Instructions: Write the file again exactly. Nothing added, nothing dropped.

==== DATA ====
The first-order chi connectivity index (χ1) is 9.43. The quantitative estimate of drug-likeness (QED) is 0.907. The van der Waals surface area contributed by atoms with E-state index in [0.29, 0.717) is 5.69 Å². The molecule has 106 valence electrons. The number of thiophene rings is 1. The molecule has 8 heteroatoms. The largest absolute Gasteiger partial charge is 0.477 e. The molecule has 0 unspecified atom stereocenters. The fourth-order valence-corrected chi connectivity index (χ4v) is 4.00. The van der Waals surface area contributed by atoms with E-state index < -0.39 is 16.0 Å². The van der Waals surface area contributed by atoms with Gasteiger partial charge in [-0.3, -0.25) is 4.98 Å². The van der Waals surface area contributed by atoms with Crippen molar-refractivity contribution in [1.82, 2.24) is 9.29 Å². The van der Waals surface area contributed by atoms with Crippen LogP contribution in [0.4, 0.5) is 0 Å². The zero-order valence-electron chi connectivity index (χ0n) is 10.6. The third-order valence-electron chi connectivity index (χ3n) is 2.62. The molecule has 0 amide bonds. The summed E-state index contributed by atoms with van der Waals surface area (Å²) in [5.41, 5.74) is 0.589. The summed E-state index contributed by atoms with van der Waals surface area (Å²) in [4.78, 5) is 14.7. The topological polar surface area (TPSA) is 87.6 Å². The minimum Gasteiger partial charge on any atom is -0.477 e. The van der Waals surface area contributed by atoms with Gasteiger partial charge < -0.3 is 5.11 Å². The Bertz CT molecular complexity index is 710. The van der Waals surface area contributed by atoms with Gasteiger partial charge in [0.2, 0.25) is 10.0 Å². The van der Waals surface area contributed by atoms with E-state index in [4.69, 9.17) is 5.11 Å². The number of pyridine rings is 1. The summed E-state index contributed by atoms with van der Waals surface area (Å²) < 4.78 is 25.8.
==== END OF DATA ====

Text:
The first-order chi connectivity index (χ1) is 9.43. The quantitative estimate of drug-likeness (QED) is 0.907. The van der Waals surface area contributed by atoms with E-state index in [0.29, 0.717) is 5.69 Å². The molecule has 106 valence electrons. The number of thiophene rings is 1. The molecule has 8 heteroatoms. The largest absolute Gasteiger partial charge is 0.477 e. The molecule has 0 unspecified atom stereocenters. The fourth-order valence-corrected chi connectivity index (χ4v) is 4.00. The van der Waals surface area contributed by atoms with E-state index < -0.39 is 16.0 Å². The van der Waals surface area contributed by atoms with Gasteiger partial charge in [-0.3, -0.25) is 4.98 Å². The van der Waals surface area contributed by atoms with Crippen molar-refractivity contribution in [1.82, 2.24) is 9.29 Å². The van der Waals surface area contributed by atoms with Crippen LogP contribution in [0.4, 0.5) is 0 Å². The zero-order valence-electron chi connectivity index (χ0n) is 10.6. The third-order valence-electron chi connectivity index (χ3n) is 2.62. The molecule has 0 amide bonds. The summed E-state index contributed by atoms with van der Waals surface area (Å²) in [5.41, 5.74) is 0.589. The summed E-state index contributed by atoms with van der Waals surface area (Å²) in [4.78, 5) is 14.7. The topological polar surface area (TPSA) is 87.6 Å². The minimum Gasteiger partial charge on any atom is -0.477 e. The van der Waals surface area contributed by atoms with Gasteiger partial charge < -0.3 is 5.11 Å². The Bertz CT molecular complexity index is 710. The van der Waals surface area contributed by atoms with Gasteiger partial charge in [0.2, 0.25) is 10.0 Å². The van der Waals surface area contributed by atoms with E-state index in [4.69, 9.17) is 5.11 Å². The number of pyridine rings is 1. The summed E-state index contributed by atoms with van der Waals surface area (Å²) < 4.78 is 25.8.